Did you know that in 2018, City of Gold Coast introduced Australia’s first $10.85 million Koala Conservation Plan?
As urban expansion continues, koalas face ever-increasing threats to their survival. These include: Destruction and degradation of habitat (by far the greatest current threat facing koala populations), barriers to movement such as fences, roads and cleared land, road fatalities, dog attacks, fires and disease.
The City supports some of the most important koala habitat and populations in South East Queensland. These populations occur over 32,000 hectares of habitat within City and State managed reserves.
With national koala populations under threat, our City made headlines last year with its commitment to the protection and preservation of our iconic mammals, presenting a range of actions designed to conserve the city’s unique biodiversity.
The 62 actions within the Koala Conservation Plan aim to conserve and restore habitat, manage threats from traffic, bushfire, dogs and feral animals, and generally support koala welfare, largely through the purchase of koala habitat.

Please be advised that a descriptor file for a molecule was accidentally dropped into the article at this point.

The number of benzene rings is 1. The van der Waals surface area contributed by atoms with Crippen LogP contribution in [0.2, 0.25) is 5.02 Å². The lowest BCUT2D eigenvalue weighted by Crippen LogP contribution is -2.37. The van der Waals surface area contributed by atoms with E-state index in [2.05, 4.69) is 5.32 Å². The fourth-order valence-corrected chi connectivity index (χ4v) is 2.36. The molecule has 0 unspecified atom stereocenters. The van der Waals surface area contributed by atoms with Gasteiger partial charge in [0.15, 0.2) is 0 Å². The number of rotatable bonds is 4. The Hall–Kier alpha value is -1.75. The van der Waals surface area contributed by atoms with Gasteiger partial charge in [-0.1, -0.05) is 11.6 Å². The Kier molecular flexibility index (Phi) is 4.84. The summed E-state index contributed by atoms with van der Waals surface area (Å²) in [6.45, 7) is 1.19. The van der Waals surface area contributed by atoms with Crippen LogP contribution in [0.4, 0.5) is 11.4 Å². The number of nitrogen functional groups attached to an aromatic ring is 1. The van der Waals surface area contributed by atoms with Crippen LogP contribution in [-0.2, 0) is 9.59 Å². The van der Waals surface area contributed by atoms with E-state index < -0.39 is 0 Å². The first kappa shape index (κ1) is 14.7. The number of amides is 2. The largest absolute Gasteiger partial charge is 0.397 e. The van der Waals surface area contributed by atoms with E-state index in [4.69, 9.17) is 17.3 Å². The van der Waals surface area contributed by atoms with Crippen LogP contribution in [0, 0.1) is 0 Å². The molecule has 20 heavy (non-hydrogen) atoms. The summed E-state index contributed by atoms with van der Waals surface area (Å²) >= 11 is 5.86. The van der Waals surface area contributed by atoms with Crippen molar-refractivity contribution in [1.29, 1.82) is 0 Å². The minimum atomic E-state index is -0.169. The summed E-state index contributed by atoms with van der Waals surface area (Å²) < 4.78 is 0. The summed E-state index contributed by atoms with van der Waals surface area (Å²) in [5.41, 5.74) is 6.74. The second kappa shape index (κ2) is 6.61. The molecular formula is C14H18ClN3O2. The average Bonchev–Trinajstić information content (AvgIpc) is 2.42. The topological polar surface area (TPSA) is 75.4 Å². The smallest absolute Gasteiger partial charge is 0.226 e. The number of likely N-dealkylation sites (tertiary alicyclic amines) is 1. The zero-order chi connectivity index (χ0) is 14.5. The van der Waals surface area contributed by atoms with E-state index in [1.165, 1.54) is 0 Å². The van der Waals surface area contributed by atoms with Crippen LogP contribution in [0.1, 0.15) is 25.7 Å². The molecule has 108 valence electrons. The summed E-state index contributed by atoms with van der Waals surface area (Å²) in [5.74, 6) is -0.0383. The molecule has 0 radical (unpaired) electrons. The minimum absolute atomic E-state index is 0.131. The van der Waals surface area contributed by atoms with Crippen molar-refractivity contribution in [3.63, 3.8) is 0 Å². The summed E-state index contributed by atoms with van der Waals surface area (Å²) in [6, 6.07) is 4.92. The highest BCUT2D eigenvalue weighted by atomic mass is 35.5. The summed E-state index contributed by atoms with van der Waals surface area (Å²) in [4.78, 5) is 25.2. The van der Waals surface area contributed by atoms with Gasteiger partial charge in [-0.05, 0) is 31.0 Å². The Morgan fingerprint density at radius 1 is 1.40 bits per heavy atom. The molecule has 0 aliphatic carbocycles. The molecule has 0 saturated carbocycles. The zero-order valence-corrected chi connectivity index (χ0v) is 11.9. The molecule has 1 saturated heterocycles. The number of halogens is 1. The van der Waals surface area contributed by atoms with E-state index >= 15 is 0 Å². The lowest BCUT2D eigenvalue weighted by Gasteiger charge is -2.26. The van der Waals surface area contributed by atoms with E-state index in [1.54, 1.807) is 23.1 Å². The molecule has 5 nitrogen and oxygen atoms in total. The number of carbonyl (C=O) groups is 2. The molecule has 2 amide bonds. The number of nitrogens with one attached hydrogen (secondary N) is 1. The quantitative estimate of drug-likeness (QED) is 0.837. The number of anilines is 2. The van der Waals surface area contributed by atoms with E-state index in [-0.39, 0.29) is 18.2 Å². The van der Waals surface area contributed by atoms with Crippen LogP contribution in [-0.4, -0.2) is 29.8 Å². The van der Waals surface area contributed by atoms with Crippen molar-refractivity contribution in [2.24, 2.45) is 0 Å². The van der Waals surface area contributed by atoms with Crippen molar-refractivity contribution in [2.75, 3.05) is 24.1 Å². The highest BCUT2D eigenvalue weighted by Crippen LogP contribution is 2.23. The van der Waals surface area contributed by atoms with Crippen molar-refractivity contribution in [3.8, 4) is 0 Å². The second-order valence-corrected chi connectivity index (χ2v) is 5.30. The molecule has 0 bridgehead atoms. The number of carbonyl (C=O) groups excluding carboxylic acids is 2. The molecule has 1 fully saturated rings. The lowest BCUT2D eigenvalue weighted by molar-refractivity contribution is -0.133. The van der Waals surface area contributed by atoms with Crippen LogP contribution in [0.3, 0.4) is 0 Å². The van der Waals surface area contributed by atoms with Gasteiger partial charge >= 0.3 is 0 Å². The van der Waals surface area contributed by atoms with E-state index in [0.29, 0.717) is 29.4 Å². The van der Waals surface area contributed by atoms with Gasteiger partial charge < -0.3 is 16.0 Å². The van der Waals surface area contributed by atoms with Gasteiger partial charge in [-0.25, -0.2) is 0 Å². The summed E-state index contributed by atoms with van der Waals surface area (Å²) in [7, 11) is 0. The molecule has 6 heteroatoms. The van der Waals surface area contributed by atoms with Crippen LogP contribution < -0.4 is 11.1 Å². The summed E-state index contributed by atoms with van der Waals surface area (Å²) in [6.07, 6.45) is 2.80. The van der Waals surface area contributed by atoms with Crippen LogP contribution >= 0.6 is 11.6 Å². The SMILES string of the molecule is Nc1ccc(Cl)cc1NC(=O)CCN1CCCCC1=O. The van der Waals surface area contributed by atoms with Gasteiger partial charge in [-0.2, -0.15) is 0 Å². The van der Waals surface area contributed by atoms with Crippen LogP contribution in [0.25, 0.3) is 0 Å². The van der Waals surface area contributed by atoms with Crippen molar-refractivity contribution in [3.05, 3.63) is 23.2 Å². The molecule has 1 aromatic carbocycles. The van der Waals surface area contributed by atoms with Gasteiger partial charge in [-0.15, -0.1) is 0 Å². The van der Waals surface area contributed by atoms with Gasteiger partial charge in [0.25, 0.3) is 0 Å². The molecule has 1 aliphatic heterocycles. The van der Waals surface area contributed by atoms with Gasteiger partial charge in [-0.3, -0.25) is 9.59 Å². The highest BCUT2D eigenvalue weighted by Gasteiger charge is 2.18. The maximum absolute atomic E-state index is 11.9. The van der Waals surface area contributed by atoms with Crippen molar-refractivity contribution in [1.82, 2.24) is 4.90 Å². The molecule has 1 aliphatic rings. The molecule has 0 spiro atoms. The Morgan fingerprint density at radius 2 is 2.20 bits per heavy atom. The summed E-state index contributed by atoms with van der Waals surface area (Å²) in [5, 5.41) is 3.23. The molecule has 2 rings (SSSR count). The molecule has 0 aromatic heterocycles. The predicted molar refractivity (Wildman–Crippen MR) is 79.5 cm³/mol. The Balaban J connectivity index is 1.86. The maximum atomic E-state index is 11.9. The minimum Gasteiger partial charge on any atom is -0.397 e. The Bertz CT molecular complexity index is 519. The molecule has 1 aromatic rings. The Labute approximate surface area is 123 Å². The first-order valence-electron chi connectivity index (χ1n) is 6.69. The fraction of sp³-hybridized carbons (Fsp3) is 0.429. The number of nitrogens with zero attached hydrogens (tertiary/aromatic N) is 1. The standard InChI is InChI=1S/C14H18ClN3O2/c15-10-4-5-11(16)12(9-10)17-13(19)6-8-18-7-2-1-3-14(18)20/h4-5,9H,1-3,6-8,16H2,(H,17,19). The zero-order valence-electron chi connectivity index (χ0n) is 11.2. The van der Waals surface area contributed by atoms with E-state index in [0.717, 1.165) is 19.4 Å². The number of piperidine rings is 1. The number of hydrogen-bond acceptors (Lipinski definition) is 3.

Landholders of large rural blocks can enter into an agreement with the City to conserve natural areas on their land, including habitat for koalas. In return, landholders can receive financial support and technical assistance.
So while the Vulnerable Species Management Team implements the actions across the City, here are a few things that residents can do to help out:
Report all koala sightings (whether healthy, injured, sick or deceased) to City of Gold Coast on 1300 GOLDCOAST (1300 465 326), by submitting a koala sighting online or completing a koala sighting form. Please also report sick or injured koalas directly to Wildcare Australia on 07 5527 2444.
Be a responsible pet owner. Please ensure that pets are contained on your property, and are kept under control when walking in public. Most dog attacks on koalas occur between dusk and dawn when koalas are most active.
Drive carefully. Please take extra care when driving on roads, particularly at night. Take note of road signs indicating areas where koalas are present or regularly cross. By being aware of potential koala habitat areas and taking heed of road signs, wildlife road kill and injury can be reduced.